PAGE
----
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Durness and the inlet leading to Smoo Cave

In the Highlands and Islands, unpronounceable place names of many consonants are usually Gaelic. Other names reflect the Viking heritage of the region, not least the county of Sutherland itself which just means ‘southland’ in Old Norse. Other names are Pictish which we’ll get to later. Durness derives from Old Norse which in Viking-speak means ‘deer headland’ and while we didn’t see any deer, we didn’t see a lot of people either because Durness is the most sparsely populated parish in Great Britain. Anyone we did see was in Cocoa Mountain nursing a steaming mug of hot chocolate so rich, it surely exceeds the recommended daily calorie allowance in one fell swoop. Who was counting? It admirably warmed up the parts that had been chilled by the winds that scud mercilessly across these treeless headlands and stormy waters. The aptly-named Cape Wrath, after all, is just a few miles to the west.

Balnakeil Bay with Faraid Head in the background

We had to wait for our cocoa because we sailed past Cocoa Mountain by mistake, though as a consolation prize we discovered Balnakeil Bay where a ruined church and an impressive graveyard sit on a low promontory above a beach of silvery sand, backed by grassy dunes. Founded by St. Maelrubha, of Innis Maree and bull sacrifice fame, Balnakeil was a center of Christianity from the 8th century and housed a monastic community that, remarkably, was wealthy enough to contribute funds to the Third Crusade. The church which dates from 1617 was abandoned in 1843. Inside the roofless structure is the tomb of the bloodthirsty Domhnull MacMhurchaidh, aka as Donald MacLeod, henchman to the chiefs of the MacKays until his death in 1623. It was popularly believed that he had murdered at least 19 people and disposed of their bodies down the waterfall of Smoo cave in Durness, safe in the knowledge that he would never be found out because the locals believed the cave was the haunt of the devil and wouldn’t go near it. 

The ruins of 17th century Balnakeil Church

Opposite the church is Balnakeil House, built in 1744 by the MacKay chiefs on the site of the former summer palace of the medieval Bishops of Caithness. In 1829 the house and MacKay lands were sold to the Marquis of Stafford, later known as the Duke of Sutherland. Prior to this, Lord Reay (the title given to the hereditary chief of the Clan MacKay), had begun to clear the land of people, a process that continued apace after the sale and resulted in the Durness riots. The land was turned into an extensive sheep farm, nonetheless. The house, which is A-listed, now belongs to the Elliot family who rent it out.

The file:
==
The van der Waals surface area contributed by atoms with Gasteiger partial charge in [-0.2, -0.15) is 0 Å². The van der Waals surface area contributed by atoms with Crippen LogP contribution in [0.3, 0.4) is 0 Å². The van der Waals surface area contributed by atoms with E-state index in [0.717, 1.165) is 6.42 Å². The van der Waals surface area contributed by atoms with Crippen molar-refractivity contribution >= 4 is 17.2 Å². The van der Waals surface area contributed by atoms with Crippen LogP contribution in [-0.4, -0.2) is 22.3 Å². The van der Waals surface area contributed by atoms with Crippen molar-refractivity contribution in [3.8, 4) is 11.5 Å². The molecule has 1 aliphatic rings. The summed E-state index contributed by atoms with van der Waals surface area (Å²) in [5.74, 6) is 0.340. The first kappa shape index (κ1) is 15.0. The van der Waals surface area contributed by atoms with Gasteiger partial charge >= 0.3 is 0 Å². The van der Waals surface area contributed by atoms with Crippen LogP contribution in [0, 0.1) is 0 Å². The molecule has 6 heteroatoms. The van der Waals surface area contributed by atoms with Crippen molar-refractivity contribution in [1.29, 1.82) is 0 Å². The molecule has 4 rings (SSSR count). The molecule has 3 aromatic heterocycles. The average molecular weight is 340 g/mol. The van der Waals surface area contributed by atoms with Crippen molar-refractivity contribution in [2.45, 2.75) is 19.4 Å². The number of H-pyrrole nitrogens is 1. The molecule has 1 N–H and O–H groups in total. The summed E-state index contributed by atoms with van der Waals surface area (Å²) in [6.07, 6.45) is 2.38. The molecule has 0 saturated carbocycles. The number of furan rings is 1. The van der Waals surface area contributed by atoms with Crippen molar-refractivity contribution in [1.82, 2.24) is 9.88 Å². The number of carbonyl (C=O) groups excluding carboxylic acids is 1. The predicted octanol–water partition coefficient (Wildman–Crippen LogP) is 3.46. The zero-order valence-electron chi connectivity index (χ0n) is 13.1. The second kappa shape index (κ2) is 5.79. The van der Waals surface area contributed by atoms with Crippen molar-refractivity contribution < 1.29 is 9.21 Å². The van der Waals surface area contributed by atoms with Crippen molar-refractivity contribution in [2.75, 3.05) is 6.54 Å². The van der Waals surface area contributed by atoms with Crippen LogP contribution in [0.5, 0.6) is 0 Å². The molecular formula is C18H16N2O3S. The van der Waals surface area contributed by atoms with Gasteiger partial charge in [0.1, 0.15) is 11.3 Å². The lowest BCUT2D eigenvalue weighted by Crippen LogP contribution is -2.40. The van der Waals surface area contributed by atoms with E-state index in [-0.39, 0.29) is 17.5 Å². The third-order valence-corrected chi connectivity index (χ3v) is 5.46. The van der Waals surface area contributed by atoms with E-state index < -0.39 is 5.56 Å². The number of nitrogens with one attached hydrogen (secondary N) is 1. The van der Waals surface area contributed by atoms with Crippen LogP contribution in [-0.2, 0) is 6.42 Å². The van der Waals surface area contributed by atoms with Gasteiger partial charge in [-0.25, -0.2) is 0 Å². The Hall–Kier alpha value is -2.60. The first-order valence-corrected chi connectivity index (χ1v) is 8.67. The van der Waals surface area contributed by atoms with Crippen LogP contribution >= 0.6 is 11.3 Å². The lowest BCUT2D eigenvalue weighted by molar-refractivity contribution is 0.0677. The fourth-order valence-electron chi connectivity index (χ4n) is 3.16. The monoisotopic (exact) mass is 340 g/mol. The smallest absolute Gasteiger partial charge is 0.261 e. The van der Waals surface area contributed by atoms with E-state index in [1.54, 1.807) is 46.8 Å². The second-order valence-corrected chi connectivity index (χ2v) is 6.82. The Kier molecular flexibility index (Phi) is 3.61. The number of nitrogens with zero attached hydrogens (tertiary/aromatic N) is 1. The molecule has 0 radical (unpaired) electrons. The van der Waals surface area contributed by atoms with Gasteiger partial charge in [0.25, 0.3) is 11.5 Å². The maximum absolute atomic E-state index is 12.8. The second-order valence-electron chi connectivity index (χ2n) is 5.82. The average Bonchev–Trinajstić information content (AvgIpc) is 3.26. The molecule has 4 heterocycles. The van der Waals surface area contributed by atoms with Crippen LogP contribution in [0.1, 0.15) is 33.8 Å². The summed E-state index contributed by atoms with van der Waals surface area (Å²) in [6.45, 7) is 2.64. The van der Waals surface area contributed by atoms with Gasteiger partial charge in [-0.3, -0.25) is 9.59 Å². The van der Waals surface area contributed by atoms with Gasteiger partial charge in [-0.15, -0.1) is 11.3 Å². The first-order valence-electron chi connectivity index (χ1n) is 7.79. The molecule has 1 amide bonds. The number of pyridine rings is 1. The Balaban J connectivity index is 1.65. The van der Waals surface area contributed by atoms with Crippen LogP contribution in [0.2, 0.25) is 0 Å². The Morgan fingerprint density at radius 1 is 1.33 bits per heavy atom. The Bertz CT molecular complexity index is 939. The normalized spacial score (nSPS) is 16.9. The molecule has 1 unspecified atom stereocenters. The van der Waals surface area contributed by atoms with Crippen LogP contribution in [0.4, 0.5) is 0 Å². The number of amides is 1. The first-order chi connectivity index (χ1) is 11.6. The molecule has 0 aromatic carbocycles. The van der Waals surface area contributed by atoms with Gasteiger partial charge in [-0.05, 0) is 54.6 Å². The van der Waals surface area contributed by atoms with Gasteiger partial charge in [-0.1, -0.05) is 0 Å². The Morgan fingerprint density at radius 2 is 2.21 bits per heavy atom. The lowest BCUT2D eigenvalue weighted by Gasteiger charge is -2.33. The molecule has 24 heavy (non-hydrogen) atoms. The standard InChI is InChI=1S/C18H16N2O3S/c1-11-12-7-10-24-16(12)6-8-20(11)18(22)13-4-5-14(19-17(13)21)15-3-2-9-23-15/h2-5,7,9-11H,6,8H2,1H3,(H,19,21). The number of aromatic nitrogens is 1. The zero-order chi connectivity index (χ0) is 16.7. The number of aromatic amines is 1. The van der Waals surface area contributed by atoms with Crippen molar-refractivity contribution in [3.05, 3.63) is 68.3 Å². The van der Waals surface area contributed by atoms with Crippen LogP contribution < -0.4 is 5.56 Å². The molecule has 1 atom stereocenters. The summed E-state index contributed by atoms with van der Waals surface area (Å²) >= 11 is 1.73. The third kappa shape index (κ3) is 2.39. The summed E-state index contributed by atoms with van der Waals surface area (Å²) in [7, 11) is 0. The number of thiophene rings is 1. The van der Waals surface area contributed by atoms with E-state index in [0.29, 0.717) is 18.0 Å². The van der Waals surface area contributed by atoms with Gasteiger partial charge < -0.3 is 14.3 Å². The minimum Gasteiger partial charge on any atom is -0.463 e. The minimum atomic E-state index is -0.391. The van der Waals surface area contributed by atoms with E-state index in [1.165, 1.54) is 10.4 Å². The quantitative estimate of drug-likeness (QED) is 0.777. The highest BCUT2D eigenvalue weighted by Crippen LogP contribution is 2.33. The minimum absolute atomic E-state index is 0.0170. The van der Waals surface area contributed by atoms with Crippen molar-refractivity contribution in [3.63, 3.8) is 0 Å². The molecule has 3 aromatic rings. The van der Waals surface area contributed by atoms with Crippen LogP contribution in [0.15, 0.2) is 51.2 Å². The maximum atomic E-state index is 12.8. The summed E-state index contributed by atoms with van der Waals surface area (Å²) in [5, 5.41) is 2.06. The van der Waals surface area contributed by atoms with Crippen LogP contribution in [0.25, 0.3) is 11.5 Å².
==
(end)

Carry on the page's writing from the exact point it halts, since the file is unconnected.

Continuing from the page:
Kyle of Durness

On our way back towards Durness we finally had our hot chocolate, because by now we had figured out that Cocoa Mountain is part of the Balnakeil Craft Village, a community of artists and artisans, who work in a re-purposed site that was originally a military site built during the Cold War years as an early warning radar station.

Smoo Cave, waterfall

Fraser Eadie is a man who spends much of his time underground, digging holes in rock and showing Smoo cave to interested tourists. Smoo is the largest sea cave entrance in the UK, but it is the geological bits inside that interest him. You can wander into the cave, see the cavern and walk along a short boardwalk to the waterfall for free. But if you want to go further, you have to put on a hard hat, pay him £6 and step down into a zodiac boat which deposits you in the inner cave where you walk to a limestone formation of what looked to me like a cascade of maltesers, which every Briton knows are yummy, chocolate-covered balls. It’s a short tour but if you’re interested in all things cave, Fraser is an entertaining and knowledgable raconteur.